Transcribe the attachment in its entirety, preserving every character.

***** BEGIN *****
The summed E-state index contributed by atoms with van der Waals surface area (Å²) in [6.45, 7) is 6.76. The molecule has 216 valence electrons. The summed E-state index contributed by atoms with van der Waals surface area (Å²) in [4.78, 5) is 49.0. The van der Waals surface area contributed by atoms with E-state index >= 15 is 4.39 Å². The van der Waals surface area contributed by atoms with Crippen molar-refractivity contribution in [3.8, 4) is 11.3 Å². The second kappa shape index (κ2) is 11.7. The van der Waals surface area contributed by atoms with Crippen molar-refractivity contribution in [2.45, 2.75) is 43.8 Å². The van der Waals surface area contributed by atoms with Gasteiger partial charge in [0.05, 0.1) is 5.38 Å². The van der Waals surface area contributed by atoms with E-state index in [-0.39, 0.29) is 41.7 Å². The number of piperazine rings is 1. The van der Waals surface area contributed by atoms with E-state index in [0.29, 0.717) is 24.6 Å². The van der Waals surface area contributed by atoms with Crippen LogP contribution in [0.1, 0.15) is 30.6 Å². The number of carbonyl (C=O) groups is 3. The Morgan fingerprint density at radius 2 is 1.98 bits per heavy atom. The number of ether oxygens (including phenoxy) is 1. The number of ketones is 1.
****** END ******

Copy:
The summed E-state index contributed by atoms with van der Waals surface area (Å²) in [6.45, 7) is 6.76. The molecule has 216 valence electrons. The summed E-state index contributed by atoms with van der Waals surface area (Å²) in [4.78, 5) is 49.0. The van der Waals surface area contributed by atoms with E-state index >= 15 is 4.39 Å². The van der Waals surface area contributed by atoms with Crippen molar-refractivity contribution in [3.8, 4) is 11.3 Å². The second kappa shape index (κ2) is 11.7. The van der Waals surface area contributed by atoms with Crippen molar-refractivity contribution in [2.45, 2.75) is 43.8 Å². The van der Waals surface area contributed by atoms with Gasteiger partial charge in [0.05, 0.1) is 5.38 Å². The van der Waals surface area contributed by atoms with E-state index in [-0.39, 0.29) is 41.7 Å². The number of piperazine rings is 1. The van der Waals surface area contributed by atoms with E-state index in [0.29, 0.717) is 24.6 Å². The van der Waals surface area contributed by atoms with Crippen LogP contribution in [0.1, 0.15) is 30.6 Å². The number of carbonyl (C=O) groups is 3. The Morgan fingerprint density at radius 2 is 1.98 bits per heavy atom. The number of ether oxygens (including phenoxy) is 1. The number of ketones is 1.